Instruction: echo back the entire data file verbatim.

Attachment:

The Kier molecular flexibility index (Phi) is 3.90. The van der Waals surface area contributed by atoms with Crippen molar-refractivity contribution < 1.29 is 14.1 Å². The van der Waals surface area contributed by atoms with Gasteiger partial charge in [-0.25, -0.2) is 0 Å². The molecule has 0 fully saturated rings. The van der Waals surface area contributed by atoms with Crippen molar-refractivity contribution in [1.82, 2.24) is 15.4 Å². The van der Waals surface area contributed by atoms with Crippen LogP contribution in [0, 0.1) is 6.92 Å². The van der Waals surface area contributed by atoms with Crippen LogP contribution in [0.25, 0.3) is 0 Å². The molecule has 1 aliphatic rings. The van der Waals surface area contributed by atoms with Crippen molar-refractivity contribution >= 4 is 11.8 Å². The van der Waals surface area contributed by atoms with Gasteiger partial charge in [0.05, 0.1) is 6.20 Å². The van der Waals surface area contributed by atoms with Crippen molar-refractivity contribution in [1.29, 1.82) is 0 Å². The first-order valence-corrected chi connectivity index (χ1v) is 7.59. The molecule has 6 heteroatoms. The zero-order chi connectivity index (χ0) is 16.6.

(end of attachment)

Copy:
The Kier molecular flexibility index (Phi) is 3.90. The van der Waals surface area contributed by atoms with Crippen molar-refractivity contribution < 1.29 is 14.1 Å². The van der Waals surface area contributed by atoms with Gasteiger partial charge in [-0.25, -0.2) is 0 Å². The molecule has 0 fully saturated rings. The van der Waals surface area contributed by atoms with Crippen molar-refractivity contribution in [1.82, 2.24) is 15.4 Å². The van der Waals surface area contributed by atoms with Crippen LogP contribution in [0, 0.1) is 6.92 Å². The van der Waals surface area contributed by atoms with Crippen LogP contribution in [0.25, 0.3) is 0 Å². The molecule has 1 aliphatic rings. The van der Waals surface area contributed by atoms with Crippen molar-refractivity contribution >= 4 is 11.8 Å². The van der Waals surface area contributed by atoms with Gasteiger partial charge in [0.05, 0.1) is 6.20 Å². The van der Waals surface area contributed by atoms with Crippen molar-refractivity contribution in [1.29, 1.82) is 0 Å². The first-order valence-corrected chi connectivity index (χ1v) is 7.59. The molecule has 6 heteroatoms. The zero-order chi connectivity index (χ0) is 16.6.